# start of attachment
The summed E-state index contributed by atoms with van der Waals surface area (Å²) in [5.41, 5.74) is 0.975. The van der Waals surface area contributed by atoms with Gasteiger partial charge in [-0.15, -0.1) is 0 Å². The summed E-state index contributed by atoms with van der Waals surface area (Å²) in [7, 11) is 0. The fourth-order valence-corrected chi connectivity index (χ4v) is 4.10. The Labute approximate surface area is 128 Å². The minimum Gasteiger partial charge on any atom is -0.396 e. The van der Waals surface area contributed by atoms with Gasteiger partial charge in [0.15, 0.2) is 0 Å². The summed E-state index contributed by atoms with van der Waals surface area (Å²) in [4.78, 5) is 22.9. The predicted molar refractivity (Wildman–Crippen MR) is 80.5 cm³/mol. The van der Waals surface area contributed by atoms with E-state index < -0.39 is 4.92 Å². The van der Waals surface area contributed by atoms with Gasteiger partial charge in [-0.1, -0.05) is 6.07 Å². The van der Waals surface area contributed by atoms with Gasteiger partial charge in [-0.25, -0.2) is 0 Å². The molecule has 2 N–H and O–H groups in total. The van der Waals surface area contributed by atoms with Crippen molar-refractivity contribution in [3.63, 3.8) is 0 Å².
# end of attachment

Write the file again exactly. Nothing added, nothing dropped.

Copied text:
The summed E-state index contributed by atoms with van der Waals surface area (Å²) in [5.41, 5.74) is 0.975. The van der Waals surface area contributed by atoms with Gasteiger partial charge in [-0.15, -0.1) is 0 Å². The summed E-state index contributed by atoms with van der Waals surface area (Å²) in [7, 11) is 0. The fourth-order valence-corrected chi connectivity index (χ4v) is 4.10. The Labute approximate surface area is 128 Å². The minimum Gasteiger partial charge on any atom is -0.396 e. The van der Waals surface area contributed by atoms with Gasteiger partial charge in [0.15, 0.2) is 0 Å². The summed E-state index contributed by atoms with van der Waals surface area (Å²) in [4.78, 5) is 22.9. The predicted molar refractivity (Wildman–Crippen MR) is 80.5 cm³/mol. The van der Waals surface area contributed by atoms with E-state index < -0.39 is 4.92 Å². The van der Waals surface area contributed by atoms with Gasteiger partial charge in [-0.1, -0.05) is 6.07 Å². The van der Waals surface area contributed by atoms with Gasteiger partial charge in [-0.25, -0.2) is 0 Å². The molecule has 2 N–H and O–H groups in total. The van der Waals surface area contributed by atoms with Crippen molar-refractivity contribution in [3.63, 3.8) is 0 Å².